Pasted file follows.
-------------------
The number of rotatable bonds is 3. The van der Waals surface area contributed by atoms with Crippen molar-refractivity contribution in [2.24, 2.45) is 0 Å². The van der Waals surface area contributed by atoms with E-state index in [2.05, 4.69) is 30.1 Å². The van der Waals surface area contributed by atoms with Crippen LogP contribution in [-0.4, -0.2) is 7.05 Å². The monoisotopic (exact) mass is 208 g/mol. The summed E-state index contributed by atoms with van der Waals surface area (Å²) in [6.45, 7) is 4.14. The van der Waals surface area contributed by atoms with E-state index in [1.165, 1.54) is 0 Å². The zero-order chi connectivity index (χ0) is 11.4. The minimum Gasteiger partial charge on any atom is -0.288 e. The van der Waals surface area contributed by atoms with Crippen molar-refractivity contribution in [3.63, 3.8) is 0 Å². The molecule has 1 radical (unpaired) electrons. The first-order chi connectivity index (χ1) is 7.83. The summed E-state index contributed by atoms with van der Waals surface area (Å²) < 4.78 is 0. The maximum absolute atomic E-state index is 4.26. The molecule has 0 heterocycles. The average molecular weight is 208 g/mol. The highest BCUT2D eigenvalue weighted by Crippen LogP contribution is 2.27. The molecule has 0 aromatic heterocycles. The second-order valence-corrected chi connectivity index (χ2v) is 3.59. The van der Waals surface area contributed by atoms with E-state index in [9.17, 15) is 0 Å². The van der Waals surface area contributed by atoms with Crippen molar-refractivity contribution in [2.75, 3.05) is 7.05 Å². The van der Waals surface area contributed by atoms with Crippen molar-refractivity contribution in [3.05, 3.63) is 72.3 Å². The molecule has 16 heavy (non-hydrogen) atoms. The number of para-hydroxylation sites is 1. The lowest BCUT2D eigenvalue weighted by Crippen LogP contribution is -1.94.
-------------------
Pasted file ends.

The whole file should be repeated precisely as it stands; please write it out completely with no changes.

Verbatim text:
The number of rotatable bonds is 3. The van der Waals surface area contributed by atoms with Crippen molar-refractivity contribution in [2.24, 2.45) is 0 Å². The van der Waals surface area contributed by atoms with E-state index in [2.05, 4.69) is 30.1 Å². The van der Waals surface area contributed by atoms with Crippen LogP contribution in [-0.4, -0.2) is 7.05 Å². The monoisotopic (exact) mass is 208 g/mol. The summed E-state index contributed by atoms with van der Waals surface area (Å²) in [6.45, 7) is 4.14. The van der Waals surface area contributed by atoms with E-state index in [1.165, 1.54) is 0 Å². The zero-order chi connectivity index (χ0) is 11.4. The minimum Gasteiger partial charge on any atom is -0.288 e. The van der Waals surface area contributed by atoms with Crippen molar-refractivity contribution in [3.63, 3.8) is 0 Å². The molecule has 1 radical (unpaired) electrons. The first-order chi connectivity index (χ1) is 7.83. The summed E-state index contributed by atoms with van der Waals surface area (Å²) < 4.78 is 0. The maximum absolute atomic E-state index is 4.26. The molecule has 0 heterocycles. The average molecular weight is 208 g/mol. The highest BCUT2D eigenvalue weighted by Crippen LogP contribution is 2.27. The molecule has 0 aromatic heterocycles. The second-order valence-corrected chi connectivity index (χ2v) is 3.59. The van der Waals surface area contributed by atoms with E-state index in [9.17, 15) is 0 Å². The van der Waals surface area contributed by atoms with Crippen molar-refractivity contribution in [2.75, 3.05) is 7.05 Å². The van der Waals surface area contributed by atoms with Crippen molar-refractivity contribution in [3.05, 3.63) is 72.3 Å². The molecule has 16 heavy (non-hydrogen) atoms. The number of para-hydroxylation sites is 1. The lowest BCUT2D eigenvalue weighted by Crippen LogP contribution is -1.94.